When people ask for your help, and tell you it means something to them, that’s one thing. But sometimes you come to these moments where you feel like you’re trying too hard to be big and loud and seen, and you just want to quieten (yes, quieten) and be away for a while.
To make a fort and read your books in it, and leave the world outside it. I get this way, every winter.
Sheltered from the cold, snuggled on the couch in bulky cotton socks and a fleece, with an angry ball of black fur who won’t look at me (she’s mad because I haven’t kept the home warm enough), I read a blog post by Nirrimi Firebrace. It is hard to describe the magic her words and images create. She puts me in touch with the 8-year-old girl I once was (still am) and a pile of unfulfilled dreams I hadn’t known were there, just outside consciousness.
She makes these images of being bare-footed on beaches, playing in the water and sand; making a small fire in the jungle she calls her backyard; the people she loves, sleeping without care, loose-limbed in an inviting bed, and they cry to me to bring more beauty to my life. I wish to develop a gift for storytelling with images, they strike so powerfully. I doubt my ability to do so, uncertain of the tenuous connection to that feeling. I don’t know how she keeps it.
Those images are infused with innocence, and with love. Nirrimi seems to stay in touch with a childlike grace without effort. She seems to love like she’s a fairy tale princess and each lover is the prince she dreamt of. I want to know what she knows. I want to see how to love the way she does. She puts it together with creating and, in her hands, it looks so easy.
Can love go together with creating? Or must they remain separate? I have long thought one, while Nirrimi does the other. I have thought the time and energy impossible to spend on both. She makes me wonder.
Seeing the beauty of her life on a blog, it’s impossible not to ask about its authenticity.
How can I not? Someone with this life, where what she seems to do, always, is travel and make beauty. Isn’t this the life so many of us want, to travel and make beauty? And she seems to have it with so little effort, without the grind that others struggle their way through.
And then she has love, too. An adorable curious daughter, and her prince. Something so many can’t find or can’t manage, alongside trying for that life of travel and beauty.
I think how young she is yet. That’s the cynic. Oh, you’ll see… but that’s not the real me. The real me believes. The real me always claps when Tinkerbell is dying. Always.
The thing that makes me love and follow Nirrimi most of all is that radical openness. She shares her joy and her pain with equal beauty and never seems to lose touch.
How do I stay with that radical openness and leave the cynic behind? How do I tap into that flavor when I sit down to write, each time, again and again, without shutting it up under a protective exterior?
It’s the start of a new year, and I don’t know where I’m going.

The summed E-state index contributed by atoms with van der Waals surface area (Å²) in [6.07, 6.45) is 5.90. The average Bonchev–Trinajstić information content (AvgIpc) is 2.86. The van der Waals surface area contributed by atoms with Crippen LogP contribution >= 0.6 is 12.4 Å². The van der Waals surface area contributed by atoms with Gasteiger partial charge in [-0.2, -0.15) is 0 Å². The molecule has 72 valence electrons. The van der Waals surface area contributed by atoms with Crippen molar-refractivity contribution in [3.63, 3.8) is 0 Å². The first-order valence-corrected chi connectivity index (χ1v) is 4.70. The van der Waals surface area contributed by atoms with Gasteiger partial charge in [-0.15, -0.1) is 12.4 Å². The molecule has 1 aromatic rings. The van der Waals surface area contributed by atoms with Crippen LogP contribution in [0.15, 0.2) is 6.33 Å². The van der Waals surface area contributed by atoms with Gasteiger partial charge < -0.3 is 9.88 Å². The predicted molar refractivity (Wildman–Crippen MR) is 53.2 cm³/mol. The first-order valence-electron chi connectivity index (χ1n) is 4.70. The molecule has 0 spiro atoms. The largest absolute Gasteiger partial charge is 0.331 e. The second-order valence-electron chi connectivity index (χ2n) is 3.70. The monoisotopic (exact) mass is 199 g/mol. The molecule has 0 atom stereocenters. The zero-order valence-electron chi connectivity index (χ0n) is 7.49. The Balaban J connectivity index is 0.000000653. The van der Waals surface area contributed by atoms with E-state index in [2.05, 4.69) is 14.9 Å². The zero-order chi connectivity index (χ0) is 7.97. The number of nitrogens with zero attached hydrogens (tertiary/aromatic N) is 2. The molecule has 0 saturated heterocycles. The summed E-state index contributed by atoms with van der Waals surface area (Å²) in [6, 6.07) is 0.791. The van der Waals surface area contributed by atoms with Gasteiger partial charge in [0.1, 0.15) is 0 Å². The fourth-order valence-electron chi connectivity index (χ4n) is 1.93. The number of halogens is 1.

I have a job I love that some days seems to matter so, so much, and then other days not at all.
I’m working on a book, consistently, but it’s failing to move me. I could do it, or I could not do it, and I’m not sure there’s enough of a difference.
My ex, my close, close friend, has broken up with me again, even though we aren’t and weren’t together anyway. I can’t continue on with him, but I don’t know how to start over, either – or if I want to. Right now I seem to be filling up all the space in my heart by myself.
I’ve been drenching my home in firelight these last few weeks, lighting scores of tealights in the bathroom when I shower, in the living room as I clean, in the kitchen as I do dishes. They give a sense of romance to the usual, make the must-be-done into fun. I light them when I write to ground me, to slow my breathing, to get back in touch with that feeling, the one Nirrimi’s work gives me.
When I write, it is too easy to get lost.
Even as I write this I count the words. Trying to push myself to make something, to make it bigger, to count it so it will count. To meet a certain goal so I can say I’ve done what I needed to do today. But beauty doesn’t count words. Nirrimi’s post is not about counting words.
I write down thoughts that seem random, disconnected, and try to make them into something, and think, what is the point? Thinking and feeling that there must be some grand one, very meaningful, a lesson to learn. And I look at Nirrimi’s post, her images and her words, and I think, there is no point there, not in that way I’m thinking.
It’s only a moment to share, to feel, to see things in a certain light. And when she shows them to me, I see them in that light as well, and it’s a great reminder to me of a feeling I am apt to lose sight of – a feeling of being a curious child, making art because it’s fun, because you see something this way and you want to record it, just so. This is my WHY for making in the first place, and sometimes I fear my art doesn’t reflect it quite right. Nirrimi’s does.
And there is the point. There is what makes it possible to believe that Nirrimi’s words and images are the truth, that such a life can exist; to go back to playing with words instead of working so hard at them, to know that I can make beauty for others as Nirrimi does for me. That I can make beauty for myself as Nirrimi does for me, and that that’s the only way I’ll make it for anyone else. That I can stay in touch with that childlike grace and that radical openness, too, if I just remember to reach for it.
That is the point.